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    #16
    Originally posted by Tommycat View Post

    My recommendation would be to disconnect everything from the controller, that uses this 5vdc controller power,(including wiring harnesses) to see if some external problem is shorting it out. So disconnecting everything except for the battery and display, then seeing if the 5vdc comes back with all other components removed from the equation.
    I've done this..no luck

    I rana few more tests..

    1) As per this PDF, I'm metering the hall between the black and red wires of the hall 5 wire bundle exiting the controller. This is where I'm getting a 0v reading. That said, between either the black or red wires and each of the three other wires, I do get readings (6 different ones depending on the wire combo), all between 1.5-2.25v. Odd..
    This is with the hall bundle exiting the motor connected and disconnected (same results either way). Also, the voltage did not oscillate between 0v and 5v like it was supposed to as per the test.
    2) I tested all possible combinations of the three wires exiting the controller and going to the throttle. Red to black: 0v, Red to blue: .46v, and Black to blue: .49v. This is with the throttle attached and the bike on. The position of the throttle didn't change the readings.
    3) I did the same for the PAS; I tested all possible combinations of the three wires exiting the controller and going to the PAS. Red to black: 1.69v, Red to yellow: .66v and finally Black to yellow: 1v

    I guess at this point I should just get a new controller?

    Comment


      #17
      Originally posted by Marc123 View Post

      I've done this..no luck



      I guess at this point I should just get a new controller?
      I agree with your assessment that a new controller is required. :-( As I mentioned earlier, make certain that your motor wiring and hall sensor operation are correct before replacement.


      Consider this...

      I recently repaired a hoverboard that had a broken motor mount that allowed the motor axle to spin in the housing. (much like your cable wrap around the axle.) It was obvious that the wires had been twisted inside their protective insulation and thru the axle. But it wasn't known until removal of the wiring the extent of the damage to the wiring from nics, and cuts that resulted from just being twisted. It had also pulled one of the hall sensor wires from it's PCB board. All easily repaired with correct wire. But if left as it was... a recipe for shorting and more problems down the road. With your description of a motor drop-out, I would be compelled to inspect all of the wires involved...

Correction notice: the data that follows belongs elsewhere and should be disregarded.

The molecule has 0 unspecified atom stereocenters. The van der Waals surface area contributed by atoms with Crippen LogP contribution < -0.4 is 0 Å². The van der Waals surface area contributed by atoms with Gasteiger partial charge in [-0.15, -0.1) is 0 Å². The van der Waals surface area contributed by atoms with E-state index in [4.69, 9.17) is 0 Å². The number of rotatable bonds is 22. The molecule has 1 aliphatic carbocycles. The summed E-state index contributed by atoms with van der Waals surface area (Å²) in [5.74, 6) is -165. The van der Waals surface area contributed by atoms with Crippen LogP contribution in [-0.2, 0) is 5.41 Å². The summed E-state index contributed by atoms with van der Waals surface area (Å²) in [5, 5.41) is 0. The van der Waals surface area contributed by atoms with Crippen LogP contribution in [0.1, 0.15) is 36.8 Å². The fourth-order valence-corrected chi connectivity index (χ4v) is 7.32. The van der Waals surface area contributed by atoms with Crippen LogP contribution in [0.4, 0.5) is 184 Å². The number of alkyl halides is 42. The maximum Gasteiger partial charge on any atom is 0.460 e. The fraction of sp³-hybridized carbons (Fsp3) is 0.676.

With the motor isolated from the controller, I would add to the previous checks of resistance between phases ( < 2 ohms) to check between each phase and ground. (no resistance) and each phase and each wire of the hall sensor bundle for no resistance.
      Also check for resistance when turning your wheel. When disconnected from each other no resistance should be noted until connecting 2 of the phase wires. Check all three combinations, as they should all produce the same resistance effect.

      Then take the time to do the hall sensor check I referenced previously. You will need a 5vdc source, and 10 k resistors. Bit of a hassle, but valuable troubleshooting experience and may expose issues.
      The jest is to put 5vdc and ground to the correct points of the hall sensor.(see pin-out in data sheet below) Then put the resistor between the 5vdc + and the output of the sensor. This simulates the controller's electronic input. Then test for the voltage latching and unlatching when your rotate the wheel.

      https://sensing.honeywell.com/honeyw...12814-b-en.pdf

      Of course you will want to use your existing wiring... just for reference.








      See my completed Magic Pie V5 rear hub motor E-Bike build HERE.